Legal reform in Belize


Challenges Worldwide volunteer Raheel Khan, worked with the Women’s Department of the Ministry of Human Development in Belize drafting domestic abuse legislation.

I decided on voluntary work after many years of increasing disillusionment as a corporate lawyer where the only impact I made through successful cases was on the balance sheet of my client bank or company. I had a desire to make a positive difference and use the skills that I had for what I perceived to be the greater good. I was even considering leaving the professional altogether. It was at this juncture in my life that I came across Challenges Worldwide. Challenges offered me an opportunity not only to expand my existing skill set but also to discover new skills and gain experience working in a completely different setting and with a completely different agenda whilst still working as a lawyer.

Being a somewhat bolshy city lawyer I specifically asked for a demanding placement which was commensurate to my years of post qualification experience. I was placed with the Women’s Department of the Ministry of Human Development in Belize City. My principal objectives whilst working as a volunteer lawyer with the Women’s Department in Belize was on the implementation of the new law concerning domestic violence. This was at a time when the Domestic Violence Bill 2007 was about to come into force, the first substantive legalisation in this area in 13 years. I had no prior experience of working on gender issues or law and undertook my placement with a certain amount of trepidation. Nevertheless I set my mind to seeing all the challenges as part of the adventure, something that became a bit of a mantra for me in my time there.

I had an ongoing duty to train the judiciary, Police and officers of Government Departments and NGOs on the new law and procedure. This together with my other objectives all required me, in a relatively short time, to fully grasp an area of law, practice and national policy in which I have had no prior experience.

I was also tasked with working on a national policy document, the National Plan of Action for Gender Based Violence 2007 -2009. I had to finalise the policy document for publication by the expiry of my three month placement. In order to do this I had to liaise directly with the heads of each of the 21 stakeholder organisations to the National Plan with regard to their respective stated commitments. I had quickly acquire a full grasp of the Policy and the role of each stakeholder organisation within a very short space of time. The organisations in question were as diverse as NGOs and government departments and as there was a degree of overlap between their respective commitments it was a delicate exercise.

I was also asked to write and publish a Men’s Handbook on Domestic Violence as a counterpart to the existing Women’s Handbook. This Handbook was to inform readers about the problem of domestic violence in it various forms as well as encompass the relevant law in an accessible form. This was both enjoyable and challenging. I found I had a lot of control over the format and the content of the handbook and undertook research by interviewing a broad cross section of men from all parts of Belizean society ranging from prisoners at Belize Central Prison through to the Chief of Police and a former Brigadier General of the Belizean Defence Force.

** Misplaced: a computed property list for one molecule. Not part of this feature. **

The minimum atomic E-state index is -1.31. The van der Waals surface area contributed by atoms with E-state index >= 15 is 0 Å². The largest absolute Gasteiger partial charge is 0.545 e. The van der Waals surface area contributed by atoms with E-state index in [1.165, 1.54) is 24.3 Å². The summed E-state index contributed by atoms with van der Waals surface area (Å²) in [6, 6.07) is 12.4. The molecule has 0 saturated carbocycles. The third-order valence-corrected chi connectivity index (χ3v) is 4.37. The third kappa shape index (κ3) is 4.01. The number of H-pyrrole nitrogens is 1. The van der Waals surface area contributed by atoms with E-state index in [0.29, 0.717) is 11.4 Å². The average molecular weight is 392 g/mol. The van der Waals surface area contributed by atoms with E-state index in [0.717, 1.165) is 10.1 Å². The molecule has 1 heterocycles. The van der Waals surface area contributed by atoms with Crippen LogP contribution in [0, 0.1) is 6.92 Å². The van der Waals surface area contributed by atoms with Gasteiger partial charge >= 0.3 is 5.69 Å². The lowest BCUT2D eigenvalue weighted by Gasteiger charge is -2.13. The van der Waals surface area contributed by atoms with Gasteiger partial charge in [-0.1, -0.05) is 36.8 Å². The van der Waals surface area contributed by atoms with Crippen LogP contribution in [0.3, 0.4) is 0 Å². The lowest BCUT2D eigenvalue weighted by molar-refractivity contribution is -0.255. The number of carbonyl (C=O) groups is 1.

I publicised all of the above work through interviews on national television and radio. One of my most rewarding experiences was hearing my summary of the new legislation being read out on national television by the Attorney General as part of one of his speeches. I wonder what the chances are for this ever happening in the UK?

My time in Belize has been rewarding in so many ways but I really think I got the most out of it by living as a Belizean so far as I could. My host family was wonderful and supportive and not only provided me with a stable home life but also knew how to have a good time! My weekends alternated between spending time with them and exploring Belize and its beautiful Cayes with my fellow Challenges volunteers.

Although I had traveled independently in the past I have never worked in a foreign country and aside from a few pro bono session as a trainee I had never experienced such rewarding work. I would never have dreamt that being a lawyer could in fact make such a positive difference to the lives of so many people. By the end of my placement I wished I had committed myself for a longer spell, I had genuinely fallen in love with the people and the country.

Professionally and personally for me the placement offered everything that I was looking for. I have to say it delivered, although hard work and a dedicated commitment to the goals that were set to me were absolutely necessary to get the most out of it.In terms of my career I had come to Belize unsure about what I wanted to do after over 6 years as an insolvency solicitor. I now know that international development law is the way forward for me. It is a competitive route but I can say with conviction my placement through Challenges Worldwide has given me vital experience and confidence to take the first big steps in what I now know to be the right direction.